Emotional abuse can be extremely elusive. You may not understand whether it is happening to you, and it may be a long time before you realise you are a victim. It simply means someone wants to have control over you. And is clearly against your wish. While physical abuse, involves physically hurting a person, emotional abuse hurts the person on an emotional level.
Research shows that emotional abuse can be more damaging than actual physical abuse. It may cause a person to lose his/her self-esteem and self-worth, preventing the person from growing, leading to shaping a person’s belief about himself or herself, hamper the usual healthy way of growing.
What is emotional abuse? Many unhealthy relationships involve emotional abuse. The aim of an emotional abuser is to deprive you remove your feelings of self-worth and independence. In such a relationship, the victim may feel that there is nothing s/he can do and without that person, they can’t survive. Emotional abuse will feel as harmful and damaging as physical abuse and might severely impact your psychological state. It’s normal for physical abusers to dish out emotional abuse as a way of maintaining power and control over you.
Types of emotional abuse
Emotional abuse may involve –
1. Verbal violence – yelling at you, insulting you or swearing at you.
2. Rejection – pretend to not notice your presence or ignoring your verbal communication.
3. Put-downs – calling you names or telling you that you’re stupid, publicly embarrassing you, blaming you for everything.
4. Causing concern – making sure you feel afraid, intimidated or vulnerable.
5. Isolation – limiting your freedom of movement, stopping you from contacting others (such as friends or family).
6. Financial dependence – dominating or withholding your cash, preventing you from spending, stealing from you.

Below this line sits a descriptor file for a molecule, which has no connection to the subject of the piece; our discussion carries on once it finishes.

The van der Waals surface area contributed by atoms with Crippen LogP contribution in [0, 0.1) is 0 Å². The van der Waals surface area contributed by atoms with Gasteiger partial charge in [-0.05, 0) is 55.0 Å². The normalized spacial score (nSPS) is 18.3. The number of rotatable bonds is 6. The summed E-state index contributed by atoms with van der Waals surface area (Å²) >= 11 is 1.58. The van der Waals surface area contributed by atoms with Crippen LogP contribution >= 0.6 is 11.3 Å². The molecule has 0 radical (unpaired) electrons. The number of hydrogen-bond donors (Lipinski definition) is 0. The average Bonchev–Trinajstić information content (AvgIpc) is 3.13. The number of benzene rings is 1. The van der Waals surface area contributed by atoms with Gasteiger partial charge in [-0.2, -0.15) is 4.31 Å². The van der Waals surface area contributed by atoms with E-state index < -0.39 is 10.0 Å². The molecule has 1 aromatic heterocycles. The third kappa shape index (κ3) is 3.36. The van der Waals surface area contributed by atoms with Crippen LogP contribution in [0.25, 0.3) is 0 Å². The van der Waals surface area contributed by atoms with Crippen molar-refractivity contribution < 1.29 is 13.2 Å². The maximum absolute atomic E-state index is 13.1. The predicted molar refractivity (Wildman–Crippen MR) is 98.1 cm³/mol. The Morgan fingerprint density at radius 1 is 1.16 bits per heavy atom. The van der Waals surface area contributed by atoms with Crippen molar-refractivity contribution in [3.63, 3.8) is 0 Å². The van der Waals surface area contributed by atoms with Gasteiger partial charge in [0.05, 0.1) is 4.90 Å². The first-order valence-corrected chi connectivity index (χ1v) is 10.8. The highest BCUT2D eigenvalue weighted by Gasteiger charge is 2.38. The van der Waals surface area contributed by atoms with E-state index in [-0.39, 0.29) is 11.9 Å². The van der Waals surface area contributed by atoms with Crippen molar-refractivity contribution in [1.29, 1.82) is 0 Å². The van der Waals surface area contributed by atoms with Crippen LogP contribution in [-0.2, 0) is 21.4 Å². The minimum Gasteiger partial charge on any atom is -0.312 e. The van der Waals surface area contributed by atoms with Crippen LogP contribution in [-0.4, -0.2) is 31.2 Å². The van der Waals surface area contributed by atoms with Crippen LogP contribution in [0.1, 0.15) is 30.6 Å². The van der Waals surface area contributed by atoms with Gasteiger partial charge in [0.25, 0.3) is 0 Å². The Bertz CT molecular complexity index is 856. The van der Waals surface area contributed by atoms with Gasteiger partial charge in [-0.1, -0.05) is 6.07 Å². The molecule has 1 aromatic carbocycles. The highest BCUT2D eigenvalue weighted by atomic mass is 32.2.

7. Bullying – deliberately and repeatedly saying things or doing things that are hurtful to you.
The impact of emotional abuse:
Physical violence is commonly considered more serious than emotional abuse, however, this isn’t true. The pain of emotional abuse is real and lasts longer. It has a negative impact on your self-esteem and confidence and emotional abuse will leave you feeling depressed, anxious or in poor mental health.
In many cases the perpetrator of emotional abuse doesn’t understand that s/he is being abusive. In fact, they may feel insecure whether their partner loves them or not, thus, they feel they are compelled to accuse him or her of cheating, blame him or her for their unhappiness, or perpetually find mistakes, etc. The accusations, the blame, and the constant checking acts as emotional abuse for their partner.
The person might imagine that they know what’s best for the other person and hence, they may try to manage every move of their partner. They may criticise the partner so much that the partner would be afraid to do anything without their approval.
Some might verbally attack their partner when the partner tries to raise his/her voice because this indicates to the abuser that the partner is not under the abuser’s control. Some emotional abusers may criticise their partner’s way of dressing, talking, walking, interactions with others, and more, in order to gain and maintain control over the other person.
If you or a loved one is a victim of emotional abuse, it is important to recognise it and seek professional help from a therapist. If you are a mental health professional and want to build your skills so that you can help victims of emotional abuse, check out this integrated course in hypnosis, NLP and life coaching TODAY!